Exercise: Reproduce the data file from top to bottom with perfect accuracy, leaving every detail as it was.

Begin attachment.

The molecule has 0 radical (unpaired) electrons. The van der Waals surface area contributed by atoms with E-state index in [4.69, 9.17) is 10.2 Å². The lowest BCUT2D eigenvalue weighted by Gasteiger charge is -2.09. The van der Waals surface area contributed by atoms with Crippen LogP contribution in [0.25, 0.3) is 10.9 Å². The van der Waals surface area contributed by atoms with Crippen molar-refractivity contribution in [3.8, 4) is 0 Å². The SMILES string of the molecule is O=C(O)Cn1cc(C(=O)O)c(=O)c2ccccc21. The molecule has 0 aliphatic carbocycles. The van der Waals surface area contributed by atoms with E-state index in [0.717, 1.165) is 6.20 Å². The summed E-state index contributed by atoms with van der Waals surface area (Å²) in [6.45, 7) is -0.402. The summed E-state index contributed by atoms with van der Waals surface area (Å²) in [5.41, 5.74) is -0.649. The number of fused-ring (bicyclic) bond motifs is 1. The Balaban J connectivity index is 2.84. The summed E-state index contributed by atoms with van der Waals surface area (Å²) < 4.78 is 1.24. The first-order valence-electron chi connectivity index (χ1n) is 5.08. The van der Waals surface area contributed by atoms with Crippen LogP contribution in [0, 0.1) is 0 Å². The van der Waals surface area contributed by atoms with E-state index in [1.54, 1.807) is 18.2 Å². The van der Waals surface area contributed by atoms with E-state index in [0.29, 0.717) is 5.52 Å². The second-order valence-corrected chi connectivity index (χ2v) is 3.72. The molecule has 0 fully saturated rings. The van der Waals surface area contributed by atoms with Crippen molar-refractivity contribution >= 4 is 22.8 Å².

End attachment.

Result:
The molecule has 0 radical (unpaired) electrons. The van der Waals surface area contributed by atoms with E-state index in [4.69, 9.17) is 10.2 Å². The lowest BCUT2D eigenvalue weighted by Gasteiger charge is -2.09. The van der Waals surface area contributed by atoms with Crippen LogP contribution in [0.25, 0.3) is 10.9 Å². The van der Waals surface area contributed by atoms with Crippen molar-refractivity contribution in [3.8, 4) is 0 Å². The SMILES string of the molecule is O=C(O)Cn1cc(C(=O)O)c(=O)c2ccccc21. The molecule has 0 aliphatic carbocycles. The van der Waals surface area contributed by atoms with E-state index in [0.717, 1.165) is 6.20 Å². The summed E-state index contributed by atoms with van der Waals surface area (Å²) in [6.45, 7) is -0.402. The summed E-state index contributed by atoms with van der Waals surface area (Å²) in [5.41, 5.74) is -0.649. The number of fused-ring (bicyclic) bond motifs is 1. The Balaban J connectivity index is 2.84. The summed E-state index contributed by atoms with van der Waals surface area (Å²) < 4.78 is 1.24. The first-order valence-electron chi connectivity index (χ1n) is 5.08. The van der Waals surface area contributed by atoms with Crippen LogP contribution in [0, 0.1) is 0 Å². The van der Waals surface area contributed by atoms with E-state index in [1.54, 1.807) is 18.2 Å². The van der Waals surface area contributed by atoms with E-state index in [0.29, 0.717) is 5.52 Å². The second-order valence-corrected chi connectivity index (χ2v) is 3.72. The molecule has 0 fully saturated rings. The van der Waals surface area contributed by atoms with Crippen molar-refractivity contribution >= 4 is 22.8 Å².